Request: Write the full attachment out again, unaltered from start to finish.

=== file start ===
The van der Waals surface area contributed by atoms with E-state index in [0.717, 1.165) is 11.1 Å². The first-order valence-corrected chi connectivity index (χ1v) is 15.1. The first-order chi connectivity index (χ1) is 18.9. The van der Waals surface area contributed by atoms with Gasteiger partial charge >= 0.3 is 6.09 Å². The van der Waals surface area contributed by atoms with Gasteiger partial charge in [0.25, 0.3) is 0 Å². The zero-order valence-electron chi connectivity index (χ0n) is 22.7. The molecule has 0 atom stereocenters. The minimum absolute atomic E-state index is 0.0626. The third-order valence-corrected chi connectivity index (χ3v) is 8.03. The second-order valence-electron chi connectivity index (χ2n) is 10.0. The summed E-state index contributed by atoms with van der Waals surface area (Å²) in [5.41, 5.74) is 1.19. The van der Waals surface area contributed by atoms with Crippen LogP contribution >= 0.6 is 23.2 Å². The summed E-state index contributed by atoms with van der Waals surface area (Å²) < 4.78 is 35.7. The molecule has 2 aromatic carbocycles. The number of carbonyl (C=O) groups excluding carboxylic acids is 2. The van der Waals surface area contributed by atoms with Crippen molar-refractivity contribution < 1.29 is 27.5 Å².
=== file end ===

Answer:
The van der Waals surface area contributed by atoms with E-state index in [0.717, 1.165) is 11.1 Å². The first-order valence-corrected chi connectivity index (χ1v) is 15.1. The first-order chi connectivity index (χ1) is 18.9. The van der Waals surface area contributed by atoms with Gasteiger partial charge >= 0.3 is 6.09 Å². The van der Waals surface area contributed by atoms with Gasteiger partial charge in [0.25, 0.3) is 0 Å². The zero-order valence-electron chi connectivity index (χ0n) is 22.7. The molecule has 0 atom stereocenters. The minimum absolute atomic E-state index is 0.0626. The third-order valence-corrected chi connectivity index (χ3v) is 8.03. The second-order valence-electron chi connectivity index (χ2n) is 10.0. The summed E-state index contributed by atoms with van der Waals surface area (Å²) in [5.41, 5.74) is 1.19. The van der Waals surface area contributed by atoms with Crippen LogP contribution >= 0.6 is 23.2 Å². The summed E-state index contributed by atoms with van der Waals surface area (Å²) < 4.78 is 35.7. The molecule has 2 aromatic carbocycles. The number of carbonyl (C=O) groups excluding carboxylic acids is 2. The van der Waals surface area contributed by atoms with Crippen molar-refractivity contribution < 1.29 is 27.5 Å².